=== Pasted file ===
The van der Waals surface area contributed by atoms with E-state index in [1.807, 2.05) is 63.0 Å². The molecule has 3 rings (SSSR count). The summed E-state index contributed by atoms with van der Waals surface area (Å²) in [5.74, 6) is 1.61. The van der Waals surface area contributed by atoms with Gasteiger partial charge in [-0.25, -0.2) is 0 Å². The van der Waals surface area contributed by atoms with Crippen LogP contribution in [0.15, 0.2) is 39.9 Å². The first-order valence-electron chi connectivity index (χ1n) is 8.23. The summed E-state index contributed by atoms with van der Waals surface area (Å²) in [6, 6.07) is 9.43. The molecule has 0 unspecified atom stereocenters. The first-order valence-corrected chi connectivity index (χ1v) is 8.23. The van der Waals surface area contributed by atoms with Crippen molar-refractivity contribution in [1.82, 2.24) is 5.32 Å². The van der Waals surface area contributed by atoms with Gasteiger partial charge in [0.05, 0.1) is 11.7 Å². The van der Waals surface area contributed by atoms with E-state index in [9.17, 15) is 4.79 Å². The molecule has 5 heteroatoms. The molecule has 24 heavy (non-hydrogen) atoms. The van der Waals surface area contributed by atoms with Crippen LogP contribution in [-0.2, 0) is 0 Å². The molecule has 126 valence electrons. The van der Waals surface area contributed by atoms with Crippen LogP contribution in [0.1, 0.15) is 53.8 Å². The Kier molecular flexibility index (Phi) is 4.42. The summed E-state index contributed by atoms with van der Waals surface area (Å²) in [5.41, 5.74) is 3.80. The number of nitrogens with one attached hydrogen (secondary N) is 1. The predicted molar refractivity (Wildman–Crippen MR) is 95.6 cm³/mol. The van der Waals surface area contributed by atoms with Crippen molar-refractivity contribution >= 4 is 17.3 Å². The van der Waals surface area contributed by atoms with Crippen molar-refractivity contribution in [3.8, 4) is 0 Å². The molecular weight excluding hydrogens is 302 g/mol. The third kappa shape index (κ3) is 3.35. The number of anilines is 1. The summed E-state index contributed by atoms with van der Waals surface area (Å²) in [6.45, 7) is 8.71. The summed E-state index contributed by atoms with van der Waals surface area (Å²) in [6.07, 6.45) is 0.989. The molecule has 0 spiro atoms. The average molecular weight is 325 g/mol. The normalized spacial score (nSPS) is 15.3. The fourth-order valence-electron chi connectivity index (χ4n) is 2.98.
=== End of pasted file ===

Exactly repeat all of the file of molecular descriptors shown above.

The van der Waals surface area contributed by atoms with E-state index in [1.807, 2.05) is 63.0 Å². The molecule has 3 rings (SSSR count). The summed E-state index contributed by atoms with van der Waals surface area (Å²) in [5.74, 6) is 1.61. The van der Waals surface area contributed by atoms with Gasteiger partial charge in [-0.25, -0.2) is 0 Å². The van der Waals surface area contributed by atoms with Crippen LogP contribution in [0.15, 0.2) is 39.9 Å². The first-order valence-electron chi connectivity index (χ1n) is 8.23. The summed E-state index contributed by atoms with van der Waals surface area (Å²) in [6, 6.07) is 9.43. The molecule has 0 unspecified atom stereocenters. The first-order valence-corrected chi connectivity index (χ1v) is 8.23. The van der Waals surface area contributed by atoms with Crippen molar-refractivity contribution in [1.82, 2.24) is 5.32 Å². The van der Waals surface area contributed by atoms with Gasteiger partial charge in [0.05, 0.1) is 11.7 Å². The van der Waals surface area contributed by atoms with E-state index in [9.17, 15) is 4.79 Å². The molecule has 5 heteroatoms. The molecule has 24 heavy (non-hydrogen) atoms. The van der Waals surface area contributed by atoms with Crippen LogP contribution in [-0.2, 0) is 0 Å². The molecule has 126 valence electrons. The van der Waals surface area contributed by atoms with Crippen LogP contribution in [0.1, 0.15) is 53.8 Å². The Kier molecular flexibility index (Phi) is 4.42. The summed E-state index contributed by atoms with van der Waals surface area (Å²) in [5.41, 5.74) is 3.80. The number of nitrogens with one attached hydrogen (secondary N) is 1. The predicted molar refractivity (Wildman–Crippen MR) is 95.6 cm³/mol. The van der Waals surface area contributed by atoms with Crippen molar-refractivity contribution >= 4 is 17.3 Å². The van der Waals surface area contributed by atoms with Crippen molar-refractivity contribution in [3.8, 4) is 0 Å². The molecular weight excluding hydrogens is 302 g/mol. The third kappa shape index (κ3) is 3.35. The number of anilines is 1. The summed E-state index contributed by atoms with van der Waals surface area (Å²) in [6.45, 7) is 8.71. The summed E-state index contributed by atoms with van der Waals surface area (Å²) in [6.07, 6.45) is 0.989. The molecule has 0 spiro atoms. The average molecular weight is 325 g/mol. The normalized spacial score (nSPS) is 15.3. The fourth-order valence-electron chi connectivity index (χ4n) is 2.98.